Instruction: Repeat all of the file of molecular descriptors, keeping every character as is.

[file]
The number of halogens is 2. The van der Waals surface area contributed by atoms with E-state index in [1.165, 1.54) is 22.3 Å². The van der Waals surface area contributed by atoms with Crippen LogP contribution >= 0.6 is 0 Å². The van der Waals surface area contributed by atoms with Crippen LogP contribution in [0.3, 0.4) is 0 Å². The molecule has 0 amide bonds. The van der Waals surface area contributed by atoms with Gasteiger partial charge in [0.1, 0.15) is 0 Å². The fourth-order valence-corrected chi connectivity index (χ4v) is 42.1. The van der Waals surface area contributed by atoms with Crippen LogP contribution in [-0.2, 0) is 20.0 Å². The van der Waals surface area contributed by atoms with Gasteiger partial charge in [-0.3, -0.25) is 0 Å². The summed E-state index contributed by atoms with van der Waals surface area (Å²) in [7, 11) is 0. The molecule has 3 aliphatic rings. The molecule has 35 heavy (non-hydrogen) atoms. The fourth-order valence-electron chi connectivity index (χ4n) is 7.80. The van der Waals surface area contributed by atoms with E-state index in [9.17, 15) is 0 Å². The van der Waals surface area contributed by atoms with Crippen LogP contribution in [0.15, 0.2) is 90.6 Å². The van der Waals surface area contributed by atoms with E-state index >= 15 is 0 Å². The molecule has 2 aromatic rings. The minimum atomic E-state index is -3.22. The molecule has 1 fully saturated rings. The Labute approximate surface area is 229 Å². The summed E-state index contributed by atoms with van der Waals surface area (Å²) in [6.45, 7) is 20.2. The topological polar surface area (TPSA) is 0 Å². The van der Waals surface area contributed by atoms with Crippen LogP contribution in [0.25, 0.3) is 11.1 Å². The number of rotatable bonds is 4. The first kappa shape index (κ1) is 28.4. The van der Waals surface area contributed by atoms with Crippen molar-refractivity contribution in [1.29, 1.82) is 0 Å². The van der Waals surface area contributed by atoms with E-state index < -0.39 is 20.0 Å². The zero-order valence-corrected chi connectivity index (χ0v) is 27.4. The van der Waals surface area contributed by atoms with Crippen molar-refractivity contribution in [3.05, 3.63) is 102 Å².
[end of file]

The number of halogens is 2. The van der Waals surface area contributed by atoms with E-state index in [1.165, 1.54) is 22.3 Å². The van der Waals surface area contributed by atoms with Crippen LogP contribution >= 0.6 is 0 Å². The van der Waals surface area contributed by atoms with Crippen LogP contribution in [0.3, 0.4) is 0 Å². The molecule has 0 amide bonds. The van der Waals surface area contributed by atoms with Gasteiger partial charge in [0.1, 0.15) is 0 Å². The fourth-order valence-corrected chi connectivity index (χ4v) is 42.1. The van der Waals surface area contributed by atoms with Crippen LogP contribution in [-0.2, 0) is 20.0 Å². The van der Waals surface area contributed by atoms with Gasteiger partial charge in [-0.3, -0.25) is 0 Å². The summed E-state index contributed by atoms with van der Waals surface area (Å²) in [7, 11) is 0. The molecule has 3 aliphatic rings. The molecule has 35 heavy (non-hydrogen) atoms. The fourth-order valence-electron chi connectivity index (χ4n) is 7.80. The van der Waals surface area contributed by atoms with E-state index in [9.17, 15) is 0 Å². The van der Waals surface area contributed by atoms with Crippen LogP contribution in [0.15, 0.2) is 90.6 Å². The van der Waals surface area contributed by atoms with E-state index >= 15 is 0 Å². The molecule has 2 aromatic rings. The minimum atomic E-state index is -3.22. The molecule has 1 fully saturated rings. The Labute approximate surface area is 229 Å². The summed E-state index contributed by atoms with van der Waals surface area (Å²) in [6.45, 7) is 20.2. The topological polar surface area (TPSA) is 0 Å². The van der Waals surface area contributed by atoms with Crippen LogP contribution in [0.25, 0.3) is 11.1 Å². The number of rotatable bonds is 4. The first kappa shape index (κ1) is 28.4. The van der Waals surface area contributed by atoms with Crippen molar-refractivity contribution in [1.29, 1.82) is 0 Å². The van der Waals surface area contributed by atoms with E-state index < -0.39 is 20.0 Å². The zero-order valence-corrected chi connectivity index (χ0v) is 27.4. The van der Waals surface area contributed by atoms with Crippen molar-refractivity contribution in [3.05, 3.63) is 102 Å².